Cloak Settlers in Australia in the 19th Century

  • Ann Cloak, who arrived in Adelaide, Australia aboard the ship "Sir Charles Forbes" in 1849 [2]CITATION[CLOSE]
    State Records of South Australia. (Retrieved 2010, November 5) SIR CHARLES FORBES originally CHARLES FORBES 1849. Retrieved from http://www.slsa.sa.gov.au/BSA/1849SirCharlesForbes.gif

Cloak Settlers in New Zealand in the 19th Century

  • William Henry Cloak, aged 13, who arrived in Wellington, New Zealand aboard the ship "Berar" in 1875
  • Eliza Cloak, aged 18, a servant, who arrived in Wellington, New Zealand aboard the ship "Berar" in 1875

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Cloak Family Crest Products


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Cloak Family Crest Products




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See Also


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See Also




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Citations


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Citations



  1. ^ Filby, P. William, Meyer, Mary K., Passenger and immigration lists index : a guide to published arrival records of about 500,000 passengers who came to the United States and Canada in the seventeenth, eighteenth, and nineteenth centuries. 1982-1985 Cumulated Supplements in Four Volumes Detroit, Mich. : Gale Research Co., 1985, Print (ISBN 0-8103-1795-8)
  2. ^ State Records of South Australia. (Retrieved 2010, November 5) SIR CHARLES FORBES originally CHARLES FORBES 1849. Retrieved from http://www.slsa.sa.gov.au/BSA/1849SirCharlesForbes.gif

Other References

  1. Filby, P. William and Mary K Meyer. Passenger and Immigration Lists Index in Four Volumes. Detroit: Gale Research, 1985. Print. (ISBN 0-8103-1795-8).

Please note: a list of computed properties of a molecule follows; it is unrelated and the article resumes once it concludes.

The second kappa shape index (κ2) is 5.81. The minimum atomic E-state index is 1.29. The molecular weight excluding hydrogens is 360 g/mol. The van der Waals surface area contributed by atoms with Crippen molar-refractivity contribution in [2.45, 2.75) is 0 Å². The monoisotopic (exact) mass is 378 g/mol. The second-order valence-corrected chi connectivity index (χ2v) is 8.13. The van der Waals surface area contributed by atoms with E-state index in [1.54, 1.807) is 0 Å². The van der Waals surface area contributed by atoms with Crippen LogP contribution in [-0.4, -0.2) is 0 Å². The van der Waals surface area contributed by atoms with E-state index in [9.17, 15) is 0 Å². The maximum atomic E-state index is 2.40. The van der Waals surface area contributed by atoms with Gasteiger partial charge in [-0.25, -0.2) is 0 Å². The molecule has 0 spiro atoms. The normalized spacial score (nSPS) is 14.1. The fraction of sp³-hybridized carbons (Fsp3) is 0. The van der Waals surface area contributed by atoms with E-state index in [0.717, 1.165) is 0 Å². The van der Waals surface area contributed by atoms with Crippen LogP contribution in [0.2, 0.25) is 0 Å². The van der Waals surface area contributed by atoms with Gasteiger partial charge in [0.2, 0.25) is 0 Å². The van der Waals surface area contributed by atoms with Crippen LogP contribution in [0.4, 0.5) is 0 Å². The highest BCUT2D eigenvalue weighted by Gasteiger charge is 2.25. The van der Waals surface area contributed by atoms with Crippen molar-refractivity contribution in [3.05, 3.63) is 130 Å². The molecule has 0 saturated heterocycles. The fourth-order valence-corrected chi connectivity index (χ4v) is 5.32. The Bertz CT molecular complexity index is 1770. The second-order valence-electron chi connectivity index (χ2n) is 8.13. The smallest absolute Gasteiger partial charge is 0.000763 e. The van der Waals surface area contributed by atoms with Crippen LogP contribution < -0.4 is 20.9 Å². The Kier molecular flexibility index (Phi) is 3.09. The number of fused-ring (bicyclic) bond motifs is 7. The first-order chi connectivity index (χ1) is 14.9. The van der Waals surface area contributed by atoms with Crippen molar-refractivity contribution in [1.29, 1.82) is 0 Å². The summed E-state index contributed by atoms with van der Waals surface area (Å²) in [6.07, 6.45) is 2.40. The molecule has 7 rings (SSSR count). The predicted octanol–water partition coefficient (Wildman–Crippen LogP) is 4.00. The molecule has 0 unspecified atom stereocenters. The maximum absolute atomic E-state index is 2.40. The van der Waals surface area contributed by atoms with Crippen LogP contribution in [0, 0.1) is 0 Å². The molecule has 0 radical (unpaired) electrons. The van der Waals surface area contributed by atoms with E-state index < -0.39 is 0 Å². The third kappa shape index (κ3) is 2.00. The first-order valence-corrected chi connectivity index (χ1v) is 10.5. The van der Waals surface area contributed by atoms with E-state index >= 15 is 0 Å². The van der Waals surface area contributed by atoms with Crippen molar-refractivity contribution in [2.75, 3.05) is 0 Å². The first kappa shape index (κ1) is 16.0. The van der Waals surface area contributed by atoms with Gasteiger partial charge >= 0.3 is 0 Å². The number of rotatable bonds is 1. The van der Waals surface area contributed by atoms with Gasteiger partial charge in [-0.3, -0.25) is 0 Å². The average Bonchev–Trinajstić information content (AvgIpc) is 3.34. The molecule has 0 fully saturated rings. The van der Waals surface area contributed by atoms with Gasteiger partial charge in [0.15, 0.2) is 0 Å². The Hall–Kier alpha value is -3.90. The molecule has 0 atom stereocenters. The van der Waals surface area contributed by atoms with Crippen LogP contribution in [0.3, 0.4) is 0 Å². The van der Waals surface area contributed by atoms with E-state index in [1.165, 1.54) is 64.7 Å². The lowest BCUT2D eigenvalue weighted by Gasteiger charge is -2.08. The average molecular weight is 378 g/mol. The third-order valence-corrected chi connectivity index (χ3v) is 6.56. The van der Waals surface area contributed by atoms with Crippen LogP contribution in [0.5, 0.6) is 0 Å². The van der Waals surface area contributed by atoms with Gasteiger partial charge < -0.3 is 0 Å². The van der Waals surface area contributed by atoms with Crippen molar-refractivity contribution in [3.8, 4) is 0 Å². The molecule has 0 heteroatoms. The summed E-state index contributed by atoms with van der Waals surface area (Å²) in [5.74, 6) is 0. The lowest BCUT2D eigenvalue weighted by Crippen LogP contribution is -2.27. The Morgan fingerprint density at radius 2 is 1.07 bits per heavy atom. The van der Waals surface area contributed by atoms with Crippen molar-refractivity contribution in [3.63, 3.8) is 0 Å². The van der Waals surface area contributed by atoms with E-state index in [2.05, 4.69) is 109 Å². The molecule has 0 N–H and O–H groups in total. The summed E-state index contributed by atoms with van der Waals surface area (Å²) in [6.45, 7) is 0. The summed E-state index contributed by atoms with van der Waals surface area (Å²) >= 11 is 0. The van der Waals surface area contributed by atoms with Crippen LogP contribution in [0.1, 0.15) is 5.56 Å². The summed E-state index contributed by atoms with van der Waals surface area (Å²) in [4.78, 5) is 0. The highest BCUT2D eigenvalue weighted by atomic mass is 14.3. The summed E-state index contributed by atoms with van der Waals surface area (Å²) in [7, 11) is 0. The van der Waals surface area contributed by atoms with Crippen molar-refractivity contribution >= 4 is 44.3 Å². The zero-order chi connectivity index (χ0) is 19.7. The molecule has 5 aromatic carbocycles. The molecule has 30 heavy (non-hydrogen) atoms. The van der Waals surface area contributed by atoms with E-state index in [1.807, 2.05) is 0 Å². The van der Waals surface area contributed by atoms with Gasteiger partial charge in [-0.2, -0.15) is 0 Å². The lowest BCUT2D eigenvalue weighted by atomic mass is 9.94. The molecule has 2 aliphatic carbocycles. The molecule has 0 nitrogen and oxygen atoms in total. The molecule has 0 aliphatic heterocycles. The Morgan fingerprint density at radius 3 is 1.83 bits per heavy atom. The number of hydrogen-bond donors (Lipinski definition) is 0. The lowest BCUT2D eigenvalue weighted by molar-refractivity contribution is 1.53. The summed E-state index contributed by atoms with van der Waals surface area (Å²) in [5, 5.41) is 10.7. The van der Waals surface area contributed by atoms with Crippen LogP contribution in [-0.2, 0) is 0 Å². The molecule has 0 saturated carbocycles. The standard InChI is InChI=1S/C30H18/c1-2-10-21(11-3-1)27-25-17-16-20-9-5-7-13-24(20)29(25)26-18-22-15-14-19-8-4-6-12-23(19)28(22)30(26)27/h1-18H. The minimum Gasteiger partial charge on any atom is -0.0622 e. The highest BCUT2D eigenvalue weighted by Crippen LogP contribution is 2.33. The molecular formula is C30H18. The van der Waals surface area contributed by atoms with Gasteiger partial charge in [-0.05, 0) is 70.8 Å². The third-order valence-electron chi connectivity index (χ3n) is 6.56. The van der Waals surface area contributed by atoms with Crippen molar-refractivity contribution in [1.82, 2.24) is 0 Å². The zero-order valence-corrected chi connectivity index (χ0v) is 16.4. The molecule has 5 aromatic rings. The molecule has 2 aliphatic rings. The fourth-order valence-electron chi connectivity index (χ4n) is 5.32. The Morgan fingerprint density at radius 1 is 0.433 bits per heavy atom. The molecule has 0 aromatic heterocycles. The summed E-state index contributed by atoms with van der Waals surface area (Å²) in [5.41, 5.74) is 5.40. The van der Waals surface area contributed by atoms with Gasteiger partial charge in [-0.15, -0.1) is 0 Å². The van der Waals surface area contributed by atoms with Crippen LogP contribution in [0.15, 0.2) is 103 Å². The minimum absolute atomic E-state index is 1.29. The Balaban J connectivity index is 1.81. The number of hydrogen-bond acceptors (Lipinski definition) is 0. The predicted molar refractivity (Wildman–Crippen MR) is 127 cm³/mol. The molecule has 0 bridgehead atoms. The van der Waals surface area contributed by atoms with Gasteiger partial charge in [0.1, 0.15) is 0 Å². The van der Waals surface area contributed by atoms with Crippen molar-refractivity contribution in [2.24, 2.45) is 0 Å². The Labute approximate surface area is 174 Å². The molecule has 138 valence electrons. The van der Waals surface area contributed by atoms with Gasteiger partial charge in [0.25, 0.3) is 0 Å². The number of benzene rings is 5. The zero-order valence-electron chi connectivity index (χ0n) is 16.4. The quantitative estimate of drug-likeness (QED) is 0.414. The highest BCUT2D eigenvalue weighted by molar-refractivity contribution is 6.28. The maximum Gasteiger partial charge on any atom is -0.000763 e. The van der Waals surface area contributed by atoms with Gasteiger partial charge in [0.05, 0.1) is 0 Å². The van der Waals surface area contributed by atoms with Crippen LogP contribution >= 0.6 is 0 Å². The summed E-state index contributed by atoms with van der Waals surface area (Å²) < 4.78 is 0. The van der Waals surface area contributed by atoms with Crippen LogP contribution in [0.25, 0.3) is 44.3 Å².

2. Innes, Thomas and Learney. The Tartans of the Clans and Families of Scotland 1st Edition. Edinburgh: W & A. K. Johnston Limited, 1938. Print.
  3. Samuelsen, W. David. New York City Passenger List Manifests Index 1820 - 1824. North Salt Lake, Utah: Accelerated Indexing Systems International, 1986. Print.
  4. Hinde, Thomas Ed. The Domesday Book England's Heritage Then and Now. Surrey: Colour Library Books, 1995. Print. (ISBN 1-85833-440-3).
  5. MacAulay, Thomas Babington. History of England from the Accession of James the Second 4 volumes. New York: Harper and Brothers, 1879. Print.
  6. Ingram, Rev. James. Translator Anglo-Saxon Chronicle 1823. Print.
  7. Humble, Richard. The Fall of Saxon England. New York: Barnes and Noble, 1975. Print. (ISBN 0-88029-987-8).
  8. Colletta, John P. They Came In Ships. Salt Lake City: Ancestry, 1993. Print.
  9. Sanders, Joanne McRee Edition. English Settlers in Barbados 1637-1800. Baltimore: Genealogical Publishing. Print.
  10. Le Patourel, John. The Norman Empire. New York: Oxford University Press, 1976. Print. (ISBN 0-19-822525-3).
  11. ...

The Cloak Family Crest was acquired from the Houseofnames.com archives. The Cloak Family Crest was drawn according to heraldic standards based on published blazons. We generally include the oldest published family crest once associated with each surname.

This page was last modified on 9 February 2017 at 13:29.